My last post about the organic control stirred up a few reactions from a number of people. I don’t set out to upset people but I recognise the debate about organic status. This website from Domaine du Garinet in the Lot summarises the debate quite well, have a look at what it says about viticulture. Organic viticulture allows the use of some chemicals which many feel are damaging to soils and their ecosystem, eg the use of copper is allowed yet remains in the soil for many years and is damaging to potentially beneficial animals such as earthworms. Other winemakers feel that there are now alternative treatments which they can use which do less damage to the biodiversity of their vineyard but are not allowed by official organic certification.
Instead these winemakers use a system called lutte raisonnée or agriculture raisonnée. Jonathan Hesford runs Domaine Treloar in Trouillas, Roussillon with his wife Rachel using this approach. They make excellent wines across a wide range, white, red, rosé and different wines such as a Rivesaltes Muscat and a Rancio. I have visited the domaine several times and bought more in the UK and will continue to do so. Jonathan is one of a number of winemakers who have moved into the Languedoc Roussillon from outside the region and have brought new ideas and a fresh approach. Jonathan and Rachel lived within a few hundred metres of the World Trade Centre in September 2001 and witnessed 9/11. That shocking event influenced them to live differently. Wine study and time working in wineries in New Zealand (Rachel’s native country) gave them the confidence to establish their own domaine in Trouillas.
Jonathan and Rachel put as much dedication, thought and passion into their wines as any winemaker. Jonathan was quick to point out to me after my last post that many, if not most, artisanal winemakers nowadays care about their terroir and minimise chemical use, whether organic or not. Jonathan says, “My decisions are based on on what, scientifically, are best for the vines, the soils, the environment and me, the guy spraying. In many cases the organic product is more dangerous or more environmentally damaging that the synthetic product I have chosen.” He does not seek organic certification as he does not welcome the bureaucracy and feels it is often a marketing tool. I have spoken to other French winemakers recently who have said exactly the same thing. For further information on Jonathan’s approach look at his own website page.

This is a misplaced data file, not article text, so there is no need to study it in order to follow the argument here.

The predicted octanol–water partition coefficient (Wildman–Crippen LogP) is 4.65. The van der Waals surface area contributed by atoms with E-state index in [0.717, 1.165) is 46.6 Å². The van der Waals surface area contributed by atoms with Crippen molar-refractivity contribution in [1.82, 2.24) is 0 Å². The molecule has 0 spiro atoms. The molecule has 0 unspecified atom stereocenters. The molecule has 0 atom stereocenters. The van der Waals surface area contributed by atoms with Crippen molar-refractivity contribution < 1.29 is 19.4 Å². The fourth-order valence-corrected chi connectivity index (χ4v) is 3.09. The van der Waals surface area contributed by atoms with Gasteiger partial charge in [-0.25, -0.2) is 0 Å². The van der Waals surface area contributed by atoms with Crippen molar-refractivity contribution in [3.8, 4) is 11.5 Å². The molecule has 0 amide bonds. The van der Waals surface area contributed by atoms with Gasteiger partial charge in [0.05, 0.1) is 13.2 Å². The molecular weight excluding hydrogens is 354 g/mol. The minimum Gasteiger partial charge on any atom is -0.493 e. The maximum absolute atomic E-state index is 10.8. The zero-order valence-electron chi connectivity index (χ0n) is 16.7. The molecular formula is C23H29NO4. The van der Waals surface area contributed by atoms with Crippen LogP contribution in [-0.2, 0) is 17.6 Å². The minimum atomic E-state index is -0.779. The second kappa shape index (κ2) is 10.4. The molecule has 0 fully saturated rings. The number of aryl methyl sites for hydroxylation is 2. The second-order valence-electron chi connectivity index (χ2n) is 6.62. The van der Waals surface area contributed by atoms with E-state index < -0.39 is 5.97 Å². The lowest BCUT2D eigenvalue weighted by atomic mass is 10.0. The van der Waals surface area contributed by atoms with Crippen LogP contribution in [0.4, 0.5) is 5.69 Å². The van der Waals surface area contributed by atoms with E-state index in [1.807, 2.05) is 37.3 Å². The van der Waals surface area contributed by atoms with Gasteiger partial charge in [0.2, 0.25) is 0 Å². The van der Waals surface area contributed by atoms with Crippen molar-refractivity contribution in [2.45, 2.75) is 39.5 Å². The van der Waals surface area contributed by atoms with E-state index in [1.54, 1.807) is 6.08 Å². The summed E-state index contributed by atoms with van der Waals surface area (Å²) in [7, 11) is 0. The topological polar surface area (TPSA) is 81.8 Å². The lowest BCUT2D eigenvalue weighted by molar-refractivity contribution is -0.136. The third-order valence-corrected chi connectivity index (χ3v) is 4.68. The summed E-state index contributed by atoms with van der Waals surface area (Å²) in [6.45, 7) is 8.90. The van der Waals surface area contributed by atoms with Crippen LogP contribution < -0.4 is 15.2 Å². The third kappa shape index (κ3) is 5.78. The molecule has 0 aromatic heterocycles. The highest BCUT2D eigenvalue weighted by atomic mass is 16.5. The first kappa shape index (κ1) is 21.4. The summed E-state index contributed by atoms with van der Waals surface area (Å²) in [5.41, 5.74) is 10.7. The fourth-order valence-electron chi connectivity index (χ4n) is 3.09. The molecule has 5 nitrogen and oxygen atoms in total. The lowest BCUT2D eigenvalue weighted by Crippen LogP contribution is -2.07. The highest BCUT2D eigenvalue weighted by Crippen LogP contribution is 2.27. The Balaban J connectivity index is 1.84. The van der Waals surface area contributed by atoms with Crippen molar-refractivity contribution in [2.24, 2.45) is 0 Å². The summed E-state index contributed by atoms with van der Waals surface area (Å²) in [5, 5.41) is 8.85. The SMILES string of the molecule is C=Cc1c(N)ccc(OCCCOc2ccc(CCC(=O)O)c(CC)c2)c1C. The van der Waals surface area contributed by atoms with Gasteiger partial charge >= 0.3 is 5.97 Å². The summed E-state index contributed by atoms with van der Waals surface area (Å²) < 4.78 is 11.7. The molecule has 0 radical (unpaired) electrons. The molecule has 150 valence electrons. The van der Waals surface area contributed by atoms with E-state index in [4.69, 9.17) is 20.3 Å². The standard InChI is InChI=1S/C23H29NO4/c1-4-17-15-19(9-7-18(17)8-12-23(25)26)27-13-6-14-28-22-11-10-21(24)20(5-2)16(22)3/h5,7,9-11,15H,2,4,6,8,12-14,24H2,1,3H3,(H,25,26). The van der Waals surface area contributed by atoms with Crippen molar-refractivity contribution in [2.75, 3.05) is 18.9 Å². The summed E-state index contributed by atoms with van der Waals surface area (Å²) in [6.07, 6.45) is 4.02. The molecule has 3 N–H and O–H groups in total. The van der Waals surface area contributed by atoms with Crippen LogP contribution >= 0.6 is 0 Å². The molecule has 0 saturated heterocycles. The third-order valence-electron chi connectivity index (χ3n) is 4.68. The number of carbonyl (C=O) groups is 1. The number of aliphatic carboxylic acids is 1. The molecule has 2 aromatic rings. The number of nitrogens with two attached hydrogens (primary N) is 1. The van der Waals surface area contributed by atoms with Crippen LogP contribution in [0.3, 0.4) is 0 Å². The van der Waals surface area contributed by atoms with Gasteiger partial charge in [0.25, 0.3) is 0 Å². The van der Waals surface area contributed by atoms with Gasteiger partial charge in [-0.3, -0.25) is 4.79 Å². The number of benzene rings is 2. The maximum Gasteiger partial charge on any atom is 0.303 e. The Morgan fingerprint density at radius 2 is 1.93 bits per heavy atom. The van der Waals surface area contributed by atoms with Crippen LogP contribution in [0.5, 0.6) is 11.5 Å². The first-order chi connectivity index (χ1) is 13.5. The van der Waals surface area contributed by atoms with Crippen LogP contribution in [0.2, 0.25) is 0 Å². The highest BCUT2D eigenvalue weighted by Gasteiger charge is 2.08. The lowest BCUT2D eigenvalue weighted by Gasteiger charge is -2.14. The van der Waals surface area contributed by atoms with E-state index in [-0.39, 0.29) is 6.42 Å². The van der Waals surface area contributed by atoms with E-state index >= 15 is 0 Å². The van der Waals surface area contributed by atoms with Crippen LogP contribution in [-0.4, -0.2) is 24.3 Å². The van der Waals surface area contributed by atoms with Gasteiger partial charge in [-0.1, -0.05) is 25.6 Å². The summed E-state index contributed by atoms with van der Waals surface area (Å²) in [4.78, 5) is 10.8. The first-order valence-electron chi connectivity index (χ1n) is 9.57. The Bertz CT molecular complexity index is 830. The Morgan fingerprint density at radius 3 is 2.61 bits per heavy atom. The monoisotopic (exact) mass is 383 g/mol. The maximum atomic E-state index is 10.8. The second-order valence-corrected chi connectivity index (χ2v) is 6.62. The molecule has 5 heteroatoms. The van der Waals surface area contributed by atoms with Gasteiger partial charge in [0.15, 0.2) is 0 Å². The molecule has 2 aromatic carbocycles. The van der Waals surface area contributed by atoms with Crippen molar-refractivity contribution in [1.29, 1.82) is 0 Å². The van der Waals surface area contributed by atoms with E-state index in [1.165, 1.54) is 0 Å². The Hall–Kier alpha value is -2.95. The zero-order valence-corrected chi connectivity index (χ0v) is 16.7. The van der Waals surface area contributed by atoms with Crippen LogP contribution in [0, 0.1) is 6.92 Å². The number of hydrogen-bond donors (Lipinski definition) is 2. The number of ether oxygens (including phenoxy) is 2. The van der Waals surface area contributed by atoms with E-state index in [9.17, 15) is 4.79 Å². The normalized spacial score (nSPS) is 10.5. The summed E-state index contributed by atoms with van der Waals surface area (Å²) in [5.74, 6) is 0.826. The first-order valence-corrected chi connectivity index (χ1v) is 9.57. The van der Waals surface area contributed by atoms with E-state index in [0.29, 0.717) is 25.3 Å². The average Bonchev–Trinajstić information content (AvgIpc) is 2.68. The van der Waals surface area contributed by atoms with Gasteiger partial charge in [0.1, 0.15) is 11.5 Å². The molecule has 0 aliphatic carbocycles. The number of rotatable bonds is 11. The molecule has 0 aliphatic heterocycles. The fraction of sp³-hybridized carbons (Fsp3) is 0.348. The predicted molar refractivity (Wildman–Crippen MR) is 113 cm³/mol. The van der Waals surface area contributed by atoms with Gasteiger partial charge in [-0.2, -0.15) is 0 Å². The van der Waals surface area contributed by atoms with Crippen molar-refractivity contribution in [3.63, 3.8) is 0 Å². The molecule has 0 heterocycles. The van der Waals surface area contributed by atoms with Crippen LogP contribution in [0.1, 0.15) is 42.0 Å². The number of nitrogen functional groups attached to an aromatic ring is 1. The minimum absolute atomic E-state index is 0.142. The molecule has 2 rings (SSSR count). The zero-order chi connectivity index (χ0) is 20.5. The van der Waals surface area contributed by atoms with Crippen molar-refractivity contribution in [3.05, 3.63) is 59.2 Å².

The wines are testament to his skills and beliefs. They shine with the freshness which I love in wine and reflect the healthy fruit which he produces. Particular favourites from my visit in early November were the white La Terre Promise (Grenache Gris dominant) and the red Three Peaks (Grenache, Syrah, Mourvedre) but I can honestly recommend all the wines.
Mas Gabriel is run by Deborah and Peter Core an English couple. The domaine is based in Caux, not far from us and is run along organic and biodynamic practices. Their reasons for doing so are explained far better by themselves on their website than I could do so please have a look. There are many parallels with Jonathan and Rachel in that the Cores left successful jobs in a big city to follow a dream to be winemakers. Both Peter and Deborah studied winemaking in New Zealand and worked in wineries there and then in Bordeaux before settling in Caux.
It is interesting that despite similarities they took a different view about winemaking to Domaine Treloar by pursuing organic and biodynamic practices. Deborah and Peter spend many hours in their vines debudding them when necessary to allow more aeration and therefore less risk of humidity leading to mildew. They, like Jeff Coutelou, are allowed to use copper and sulphur but in fact use less than one third of the permitted level of copper, treating only when necessary. A recent survey by a botanist found over 40 plant varieties in their vineyards, a sign of health and diversity.
Again the proof of their hard work and passion is in the bottle. Mas Gabriel produce 4 wines, a white (Carignan Blanc dominated), rosé, and two reds. The white, Clos Des Papillons, is one of my favourite white wines from Languedoc Roussillon, dry with fruit and body it is a wine which makes you contemplate and smile as you drink it. The reds from 2012 and 2013 which I tasted during a visit at the end of October were also fresh and fruity yet contain complexity and depth. No doubt in my mind that the range of wines is all getting better and better, a testament to their growing skills and experience both in the cellar and in the vineyard.
So there we are, two excellent domaines. They all work incredibly hard and give everything they have to produce the best, most healthy fruit from their soils. Yet in different ways. Both produce superb wines which I would strongly recommend without hesitation. Both have different views about the way to look after their terroir and I have compared them here for the sake of my debate about organic winemaking not in terms of quality. That would be unfair and impossible as they are two of my favourite domaines in France as my own wine collection would attest. Incidentally I say that not because of their English & New Zealand origins but because of the quality of their wines. I will be posting soon about some of the diversity of winemakers in the Languedoc Roussillon.
I attended a conference last Thursday where the famous vineyard analysts the Bourgignons (advisers to Romanée Conti amongst others) set out the chemical, geological and agricultural make up of healthy soil. Amongst the interesting points to emerge was that the vine takes over 90% of its needs from the air and about 6% from the soil but that 6% is what can make the difference in quality of a wine. It is certainly produced by passionate, artisanal producers. But is it best achieved through agriculture which is organic, biodynamic, natural or raisonnée? I have a lot still to learn.